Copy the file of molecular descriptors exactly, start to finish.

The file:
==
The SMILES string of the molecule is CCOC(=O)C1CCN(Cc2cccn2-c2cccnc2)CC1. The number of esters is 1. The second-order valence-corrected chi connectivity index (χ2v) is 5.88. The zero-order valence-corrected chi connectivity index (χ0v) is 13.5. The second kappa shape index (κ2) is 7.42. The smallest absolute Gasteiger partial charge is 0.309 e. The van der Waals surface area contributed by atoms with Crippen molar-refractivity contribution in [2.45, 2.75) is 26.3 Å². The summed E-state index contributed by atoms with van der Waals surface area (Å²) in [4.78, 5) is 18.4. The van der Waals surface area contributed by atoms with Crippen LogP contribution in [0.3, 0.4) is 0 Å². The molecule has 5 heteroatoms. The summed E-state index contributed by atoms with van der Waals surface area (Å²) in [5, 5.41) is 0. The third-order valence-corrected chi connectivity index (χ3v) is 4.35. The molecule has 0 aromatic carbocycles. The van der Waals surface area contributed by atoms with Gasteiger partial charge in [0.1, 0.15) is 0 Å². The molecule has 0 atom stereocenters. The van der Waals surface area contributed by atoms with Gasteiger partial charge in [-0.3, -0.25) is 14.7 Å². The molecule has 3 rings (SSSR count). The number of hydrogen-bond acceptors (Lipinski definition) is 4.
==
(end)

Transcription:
The SMILES string of the molecule is CCOC(=O)C1CCN(Cc2cccn2-c2cccnc2)CC1. The number of esters is 1. The second-order valence-corrected chi connectivity index (χ2v) is 5.88. The zero-order valence-corrected chi connectivity index (χ0v) is 13.5. The second kappa shape index (κ2) is 7.42. The smallest absolute Gasteiger partial charge is 0.309 e. The van der Waals surface area contributed by atoms with Crippen molar-refractivity contribution in [2.45, 2.75) is 26.3 Å². The summed E-state index contributed by atoms with van der Waals surface area (Å²) in [4.78, 5) is 18.4. The van der Waals surface area contributed by atoms with Crippen LogP contribution in [0.3, 0.4) is 0 Å². The molecule has 5 heteroatoms. The summed E-state index contributed by atoms with van der Waals surface area (Å²) in [5, 5.41) is 0. The third-order valence-corrected chi connectivity index (χ3v) is 4.35. The molecule has 0 aromatic carbocycles. The van der Waals surface area contributed by atoms with Gasteiger partial charge in [0.1, 0.15) is 0 Å². The molecule has 0 atom stereocenters. The van der Waals surface area contributed by atoms with Gasteiger partial charge in [-0.3, -0.25) is 14.7 Å². The molecule has 3 rings (SSSR count). The number of hydrogen-bond acceptors (Lipinski definition) is 4.